Guajira & Guaracha Grooves
In this lesson we continue our study of other popular Cuban grooves. We start with Guajira which is a slow-tempo form of Tumbao, and then study Guaracha which is a faster style of groove with a highly syncopated bass line.
The Guajira Groove & Style
The Guajira style is known for its rhythmic complexity and distinctive rhythm. Guajira is usually based on the syncopated son and rumba clave patterns that we covered in the first lesson of this course. The rhythmic pulse from the clave patterns create the backbone of the Guajira style.
Guajira grooves usually have an emphasis on minor harmonies such as the example covered in this lesson. However, there are also Guajira compositions in major keys such as the famous Cuban song “Guantanamera”.
How To Play Guajira
We start by playing the Guajira montuno pattern in both hands. We then isolate the bass line in our left hand. Finally we play the bass line in our left hand whilst playing the montuno pattern in our right hand to create a solo piano Guajira groove.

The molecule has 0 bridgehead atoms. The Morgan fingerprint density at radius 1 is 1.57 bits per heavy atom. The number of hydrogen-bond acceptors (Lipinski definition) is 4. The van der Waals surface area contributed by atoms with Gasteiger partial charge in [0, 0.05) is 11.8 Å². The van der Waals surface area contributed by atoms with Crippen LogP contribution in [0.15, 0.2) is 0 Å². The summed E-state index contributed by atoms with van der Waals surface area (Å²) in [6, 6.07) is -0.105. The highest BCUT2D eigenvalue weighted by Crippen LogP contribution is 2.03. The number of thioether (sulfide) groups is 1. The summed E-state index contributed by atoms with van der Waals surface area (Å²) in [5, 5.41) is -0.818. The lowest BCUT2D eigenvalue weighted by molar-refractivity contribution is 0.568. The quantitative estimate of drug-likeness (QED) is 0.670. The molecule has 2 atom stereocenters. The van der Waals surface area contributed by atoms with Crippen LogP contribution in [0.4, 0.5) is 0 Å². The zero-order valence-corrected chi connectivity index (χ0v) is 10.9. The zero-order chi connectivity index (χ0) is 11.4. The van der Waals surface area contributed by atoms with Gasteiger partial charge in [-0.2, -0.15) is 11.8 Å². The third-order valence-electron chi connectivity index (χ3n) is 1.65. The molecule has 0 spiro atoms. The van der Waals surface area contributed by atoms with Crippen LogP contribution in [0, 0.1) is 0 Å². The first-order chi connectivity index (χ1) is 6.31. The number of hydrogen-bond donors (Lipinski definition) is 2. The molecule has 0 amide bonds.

The Guaracha Groove & Style
Guarachas is a faster style of Cuban music than Guajira. The arpeggio and chordal exercises that we explored in the montuno module will come very handy when playing in the Guaracha style.
The bass pattern of the Guaracha groove is similar to the highly syncopated bass pattern of the Son montuno. The Guaracha right hand is a busy style of montuno playing which creates a constant interplay against the rhythmic structure of the bass line.
How To Play Guarachas
We start by isolating the Guaracha bass line against the tempo in our right hand and then add an extra layer of complexity by tapping the cascara pattern in our right hand.
We explore the role of the piano in Guaracha when a bass player is present and finally we apply the melodic piano part over our left hand bass line to create a solo piano Guaracha groove.
Guajira Cuban Grooves File Type: pdf
Guaracha Cuban Groove File Type: pdf